A novel method for visualizing and classifying malware using image processing techniques, applicable to malware detection and anti-virus software.
Existing approaches for analyzing malware include static code analysis (which looks at the structure of the code) and dynamic code analysis (which runs the code in a virtual environment), both of which have specific strengths. However, static analysis suffers from code obfuscation due to the need to unpack and decrypt the code, while dynamic analysis may overlook malicious behavior due to an inadequate virtual environment. Both approaches are computationally heavy and time intensive.
Researchers at the University of California, Santa Barbara have developed SARVAM, a novel method for visualizing and classifying malware using image processing techniques, applicable to malware detection and anti-virus software. Initial experiments show that this technique has a classification accuracy of 98%, which is on par with the state of the art. However, this method avoids many of the drawbacks of current methods and thus exhibits improved performance. In particular, this technology has a lower computational cost for malware analysis, has a faster response to threats, is resilient to popular obfuscation techniques such as section encryption, and does not require disassembly or code execution for classification.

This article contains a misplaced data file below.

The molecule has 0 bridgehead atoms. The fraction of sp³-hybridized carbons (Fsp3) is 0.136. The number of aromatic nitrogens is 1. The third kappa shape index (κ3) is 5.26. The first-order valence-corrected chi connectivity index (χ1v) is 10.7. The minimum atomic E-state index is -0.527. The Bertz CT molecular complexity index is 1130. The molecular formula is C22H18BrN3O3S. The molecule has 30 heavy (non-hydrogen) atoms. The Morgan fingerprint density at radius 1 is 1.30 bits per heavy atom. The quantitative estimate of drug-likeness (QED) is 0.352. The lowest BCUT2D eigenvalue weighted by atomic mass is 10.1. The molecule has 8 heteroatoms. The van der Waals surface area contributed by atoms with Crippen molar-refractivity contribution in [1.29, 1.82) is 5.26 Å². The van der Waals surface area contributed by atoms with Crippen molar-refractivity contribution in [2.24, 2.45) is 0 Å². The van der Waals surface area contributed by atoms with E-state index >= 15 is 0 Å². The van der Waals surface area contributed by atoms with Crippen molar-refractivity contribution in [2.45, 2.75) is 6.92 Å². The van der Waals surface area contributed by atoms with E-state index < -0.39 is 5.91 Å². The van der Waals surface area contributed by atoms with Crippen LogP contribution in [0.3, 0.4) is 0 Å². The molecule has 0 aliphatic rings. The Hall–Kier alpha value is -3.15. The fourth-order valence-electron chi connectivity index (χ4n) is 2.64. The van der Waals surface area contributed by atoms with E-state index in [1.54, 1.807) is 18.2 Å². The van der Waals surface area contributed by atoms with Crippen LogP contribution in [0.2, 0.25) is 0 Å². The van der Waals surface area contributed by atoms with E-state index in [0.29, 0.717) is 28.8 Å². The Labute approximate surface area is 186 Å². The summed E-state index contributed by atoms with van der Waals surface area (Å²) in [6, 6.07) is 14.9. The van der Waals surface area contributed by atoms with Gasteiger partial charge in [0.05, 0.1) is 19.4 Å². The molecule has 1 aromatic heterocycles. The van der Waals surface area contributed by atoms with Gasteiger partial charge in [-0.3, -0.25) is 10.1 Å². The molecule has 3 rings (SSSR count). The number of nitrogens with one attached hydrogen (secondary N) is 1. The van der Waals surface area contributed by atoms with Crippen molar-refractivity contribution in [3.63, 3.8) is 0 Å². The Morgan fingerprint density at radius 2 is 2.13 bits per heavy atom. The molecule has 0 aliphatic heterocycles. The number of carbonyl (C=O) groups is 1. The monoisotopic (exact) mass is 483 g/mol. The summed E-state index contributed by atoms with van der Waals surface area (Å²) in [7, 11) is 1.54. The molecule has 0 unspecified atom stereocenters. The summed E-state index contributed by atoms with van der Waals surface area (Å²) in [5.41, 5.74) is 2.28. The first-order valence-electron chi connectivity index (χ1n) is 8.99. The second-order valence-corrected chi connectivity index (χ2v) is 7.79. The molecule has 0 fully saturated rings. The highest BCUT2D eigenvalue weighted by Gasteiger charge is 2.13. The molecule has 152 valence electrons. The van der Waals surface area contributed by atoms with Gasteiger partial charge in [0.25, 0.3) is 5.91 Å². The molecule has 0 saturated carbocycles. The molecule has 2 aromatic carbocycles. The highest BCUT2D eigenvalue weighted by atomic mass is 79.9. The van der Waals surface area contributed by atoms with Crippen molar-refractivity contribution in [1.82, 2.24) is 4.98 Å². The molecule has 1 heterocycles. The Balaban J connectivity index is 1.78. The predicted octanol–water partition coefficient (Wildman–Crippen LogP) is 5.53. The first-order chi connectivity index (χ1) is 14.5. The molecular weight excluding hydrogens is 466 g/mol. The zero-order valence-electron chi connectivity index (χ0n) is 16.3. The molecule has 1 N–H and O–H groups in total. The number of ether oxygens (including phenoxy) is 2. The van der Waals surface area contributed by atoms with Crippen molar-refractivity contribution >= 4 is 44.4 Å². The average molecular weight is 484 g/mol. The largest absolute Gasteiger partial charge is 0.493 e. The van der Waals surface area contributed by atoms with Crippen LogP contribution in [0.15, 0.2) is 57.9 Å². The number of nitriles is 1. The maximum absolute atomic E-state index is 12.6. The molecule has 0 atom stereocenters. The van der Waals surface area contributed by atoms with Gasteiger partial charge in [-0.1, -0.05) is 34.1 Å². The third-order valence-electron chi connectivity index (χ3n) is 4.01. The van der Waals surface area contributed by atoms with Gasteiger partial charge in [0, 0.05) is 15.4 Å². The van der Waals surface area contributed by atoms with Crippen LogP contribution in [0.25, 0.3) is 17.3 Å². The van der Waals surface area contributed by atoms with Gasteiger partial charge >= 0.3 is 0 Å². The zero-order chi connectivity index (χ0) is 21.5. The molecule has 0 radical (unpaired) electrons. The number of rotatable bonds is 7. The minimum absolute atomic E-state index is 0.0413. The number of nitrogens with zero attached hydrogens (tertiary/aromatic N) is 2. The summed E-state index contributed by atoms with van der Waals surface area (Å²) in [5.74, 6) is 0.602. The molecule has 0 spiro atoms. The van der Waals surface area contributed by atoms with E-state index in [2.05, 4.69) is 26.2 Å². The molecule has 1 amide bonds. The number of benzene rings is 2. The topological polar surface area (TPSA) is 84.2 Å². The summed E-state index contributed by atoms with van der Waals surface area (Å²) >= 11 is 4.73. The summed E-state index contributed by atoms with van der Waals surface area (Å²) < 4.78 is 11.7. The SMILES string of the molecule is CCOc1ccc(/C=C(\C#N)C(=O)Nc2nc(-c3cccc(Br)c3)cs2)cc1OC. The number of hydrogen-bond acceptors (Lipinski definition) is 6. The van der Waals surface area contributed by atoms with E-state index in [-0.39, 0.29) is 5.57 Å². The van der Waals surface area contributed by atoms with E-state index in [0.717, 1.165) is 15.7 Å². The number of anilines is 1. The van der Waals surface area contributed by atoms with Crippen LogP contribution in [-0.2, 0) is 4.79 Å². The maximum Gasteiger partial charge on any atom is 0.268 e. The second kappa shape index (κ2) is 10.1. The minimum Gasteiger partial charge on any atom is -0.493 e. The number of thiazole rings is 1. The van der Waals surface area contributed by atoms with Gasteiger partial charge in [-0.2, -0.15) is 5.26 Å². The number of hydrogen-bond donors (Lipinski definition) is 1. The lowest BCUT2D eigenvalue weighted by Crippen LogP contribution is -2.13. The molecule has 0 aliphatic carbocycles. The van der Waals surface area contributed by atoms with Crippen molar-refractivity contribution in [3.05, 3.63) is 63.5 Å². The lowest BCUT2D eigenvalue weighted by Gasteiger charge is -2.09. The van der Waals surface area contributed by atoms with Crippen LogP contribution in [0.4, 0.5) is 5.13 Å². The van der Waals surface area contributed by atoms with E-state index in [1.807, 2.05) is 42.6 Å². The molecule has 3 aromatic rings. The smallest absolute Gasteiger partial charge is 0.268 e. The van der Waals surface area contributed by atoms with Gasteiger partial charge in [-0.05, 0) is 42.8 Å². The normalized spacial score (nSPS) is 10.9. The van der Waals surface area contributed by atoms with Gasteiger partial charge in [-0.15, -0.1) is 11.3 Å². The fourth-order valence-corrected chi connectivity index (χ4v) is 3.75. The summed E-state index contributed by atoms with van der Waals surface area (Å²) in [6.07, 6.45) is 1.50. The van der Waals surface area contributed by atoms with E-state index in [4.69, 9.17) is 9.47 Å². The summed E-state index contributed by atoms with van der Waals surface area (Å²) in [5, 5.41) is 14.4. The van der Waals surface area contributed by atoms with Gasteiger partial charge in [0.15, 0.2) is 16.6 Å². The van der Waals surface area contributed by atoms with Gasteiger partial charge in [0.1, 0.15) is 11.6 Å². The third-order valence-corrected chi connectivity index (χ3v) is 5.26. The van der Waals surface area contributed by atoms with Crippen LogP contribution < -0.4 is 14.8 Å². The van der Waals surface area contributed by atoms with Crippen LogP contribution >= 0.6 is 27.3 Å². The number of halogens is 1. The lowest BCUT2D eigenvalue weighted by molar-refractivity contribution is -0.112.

o Faster response to threats
o Resilience to popular obfuscation techniques such as section encryption
o Neither disassembly nor code execution needed for classification
This technology is available for licensing.
An online demo of SARVAM is available at this link: http://sarvam.ece.ucsb.edu/